The Bolars deployed once again in support of OIR in April 2017 for six months as the 492nd Expeditionary Fighter Squadron (EFS), relieving the 389th EFS. On 8 June, 97-0219 shot down a pro-Syrian Regime Shahed 129 UAV after it had fired upon friendly forces. Another Shahed 129 was shot down on 20 June by 98-0135 after it began advancing on coalition forces. The 492nd EFS were replaced by the Seymour Johnson AFB based 336th Expeditionary Fighter Squadron in October 2017.[2] Over the course of the deployment, the 492nd flew over 2,000 missions, delivered over 4,000 precision munitions across 11,000 combat flying hours and achieved two air-to-air kills against enemy aircraft.[12] Because of the squadron's extreme combat effectiveness and achievement of total air dominance in the AO, they were awarded the Raytheon Trophy, a first for any Strike Eagle squadron and multi-role aircraft.[2]

In May 2019, the 492nd provided dissimilar air combat training for the General Dynamics F-16C Fighting Falcons of the 93rd Fighter Squadron, who had deployed from Homestead Air Reserve Base, Florida, to RAF Lakenheath.[13]

Between July and August 2019, the Bolars deployed to the U.S. with 14 F-15Es, initially to participate in Red Flag 19–3 at Nellis AFB, before spending two weeks at Mountain Home AFB alongside the 366th Fighter Wing for Weapon System Evaluation Program (WSEP) exercises 'Combat Hammer' and 'Combat Archer'.[14]

The Madhatters nicknameEdit

While stationed at Chaumont Air Base, France, the Madhatters were seen wearing berets. Upon being relocated to England the squadron adopted the bowler hat, a traditional English hat with a rounded crown. The tradition of wearing the bowler hat has continued to present day despite the lack of official uniform regulations authorizing such wear. Despite the usual spelling of the "bowler" hat, the squadron uses the flight callsign "Bolars."

The practice of adopting the headgear indicative of the various geographic regions the Bowlers are sent to has been continued. In Turkey, each deployed Madhatter had a blue fez hat.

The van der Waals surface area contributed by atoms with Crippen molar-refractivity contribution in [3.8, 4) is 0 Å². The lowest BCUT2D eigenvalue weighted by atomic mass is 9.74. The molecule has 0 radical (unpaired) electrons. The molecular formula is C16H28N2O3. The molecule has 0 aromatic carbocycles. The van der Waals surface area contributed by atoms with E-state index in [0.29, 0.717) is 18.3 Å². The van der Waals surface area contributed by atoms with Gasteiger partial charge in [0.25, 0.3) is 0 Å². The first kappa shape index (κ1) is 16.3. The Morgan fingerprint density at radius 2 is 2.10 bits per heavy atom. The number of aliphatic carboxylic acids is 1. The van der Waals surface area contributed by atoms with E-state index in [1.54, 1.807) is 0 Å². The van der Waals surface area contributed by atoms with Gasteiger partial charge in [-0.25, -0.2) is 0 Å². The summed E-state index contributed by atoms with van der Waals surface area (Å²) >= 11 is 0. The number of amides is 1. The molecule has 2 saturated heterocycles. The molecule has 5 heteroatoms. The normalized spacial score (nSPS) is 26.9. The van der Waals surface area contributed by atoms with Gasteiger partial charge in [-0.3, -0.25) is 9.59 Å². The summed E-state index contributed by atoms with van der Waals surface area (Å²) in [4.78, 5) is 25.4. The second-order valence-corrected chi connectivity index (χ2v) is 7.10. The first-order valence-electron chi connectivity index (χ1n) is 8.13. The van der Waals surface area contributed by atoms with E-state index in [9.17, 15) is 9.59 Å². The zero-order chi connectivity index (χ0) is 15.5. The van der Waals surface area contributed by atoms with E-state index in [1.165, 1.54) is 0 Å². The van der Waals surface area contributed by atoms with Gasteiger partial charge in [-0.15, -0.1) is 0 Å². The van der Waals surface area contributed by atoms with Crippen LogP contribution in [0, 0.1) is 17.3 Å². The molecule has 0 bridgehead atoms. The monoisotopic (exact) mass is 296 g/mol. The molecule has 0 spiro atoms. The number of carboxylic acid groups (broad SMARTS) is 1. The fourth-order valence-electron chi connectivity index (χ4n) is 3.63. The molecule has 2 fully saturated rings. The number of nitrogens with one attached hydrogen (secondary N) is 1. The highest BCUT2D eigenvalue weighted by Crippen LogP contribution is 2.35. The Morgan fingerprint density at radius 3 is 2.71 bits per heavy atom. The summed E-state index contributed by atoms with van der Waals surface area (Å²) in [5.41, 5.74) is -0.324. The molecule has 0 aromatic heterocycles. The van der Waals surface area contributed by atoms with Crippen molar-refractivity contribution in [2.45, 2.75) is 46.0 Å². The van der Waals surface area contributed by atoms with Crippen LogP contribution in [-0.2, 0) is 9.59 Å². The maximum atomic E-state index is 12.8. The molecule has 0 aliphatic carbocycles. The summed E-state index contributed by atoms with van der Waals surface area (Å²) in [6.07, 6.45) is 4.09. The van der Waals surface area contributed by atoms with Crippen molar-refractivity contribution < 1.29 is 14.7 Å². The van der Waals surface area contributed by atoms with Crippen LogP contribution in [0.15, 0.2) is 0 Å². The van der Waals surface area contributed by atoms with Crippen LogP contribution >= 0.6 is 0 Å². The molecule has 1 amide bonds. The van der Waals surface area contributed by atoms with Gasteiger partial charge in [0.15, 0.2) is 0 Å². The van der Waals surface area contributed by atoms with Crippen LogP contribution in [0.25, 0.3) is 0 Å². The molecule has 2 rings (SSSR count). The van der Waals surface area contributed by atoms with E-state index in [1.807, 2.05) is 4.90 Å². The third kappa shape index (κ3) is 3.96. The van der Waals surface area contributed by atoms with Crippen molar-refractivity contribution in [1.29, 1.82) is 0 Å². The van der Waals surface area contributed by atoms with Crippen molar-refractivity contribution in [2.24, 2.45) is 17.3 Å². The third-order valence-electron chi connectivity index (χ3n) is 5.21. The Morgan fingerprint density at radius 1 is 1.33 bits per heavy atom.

• Constituted as the 55th Bombardment Squadron (Light) on 20 November 1940
Activated on 15 January 1941
Redesignated 55th Bombardment Squadron (Dive) on 28 August 1942
Redesignated 492d Fighter-Bomber Squadron on 10 August 1943
Redesignated 492d Fighter Squadron, Single Engine on 30 May 1944
Inactivated on 7 November 1945
  • Redesignated 492d Fighter-Bomber Squadron on 25 June 1952
Activated on 10 July 1952
Redesignated 492d Tactical Fighter Squadron on 8 July 1958
Redesignated 492d Fighter Squadron on 1 October 1991[3]


  • 48th Bombardment Group (later 48th Fighter-Bomber Group, 48th Fighter Group), 15 January 1941 – 7 November 1945
  • 48th Fighter-Bomber Group, 10 July 1952
  • 48th Fighter-Bomber Wing (later 48th Tactical Fighter Wing, 48 Fighter Wing), 8 December 1957 (attached to 48th Fighter Wing [Provisional] 2 September 1990 – 15 March 1991, 7440th Composite Wing, September–December 1991)
  • 48th Operations Group, 31 March 1992 – present[3]





  1. ^ "492nd FS returns from deployment". DVIDS. 16 October 2017. Retrieved 13 March 2020.
  2. ^ a b c Hunter, Jamie (April 2019). "Madhatters". Combat Aircraft. Key Publishing Ltd. pp. 47–70.
  3. ^ a b c d e f g h i j Robertson, Patsy (11 October 2016). "Factsheet 492 Fighter Squadron (USAFE)". Air Force Historical Research Agency. Retrieved 8 December 2016.
  4. ^ a b Endicott, p. 827
  5. ^ Maurer, Combat Squadrons, pp 593–594
  6. ^ "48th Tactical Fighter Wing 1956–1972". F-100 Super Sabre Photo Archives. Retrieved 13 March 2020.
  7. ^ "Lakenheath Library: Factsheet 48th Operations Group". 48th Fighter Wing Public Affairs. 1 August 2013. Archived from the original on 4 March 2016. Retrieved 8 December 2016.
  8. ^ a b c d e f g h "The History, Heritage and Heraldry of the 48th Fighter Wing" (PDF). RAF Lakenheath. 2 October 2015. Retrieved 13 March 2020.
  9. ^ "1965 North African News Beat: Wheelus Diary". RAF Lakenheath. 2 May 2013. Retrieved 13 March 2020.
  10. ^ "Wheelus Air Base". Atlas Obscura. Retrieved 13 March 2020.
  11. ^ "1990s". RAF Lakenheath. Retrieved 16 March 2020.
  12. ^ Burks, Eric (16 October 2017). "492nd FS returns from deployment". RAF Lakenheath. Retrieved 13 March 2020.
  13. ^ "Total Force: Reserve Fighting Falcons train with Lakenheath Strike Eagles". U.S. AIR FORCES IN EUROPE & AIR FORCES AFRICA. 22 May 2019. Retrieved 4 June 2019.
  14. ^ Hunter, Jamie (November 2019). "Bombing with the 'Bolars'". Combat Aircraft. Key Publishing Ltd. pp. 50–59.


  This article incorporates public domain material from the Air Force Historical Research Agency.

See alsoEdit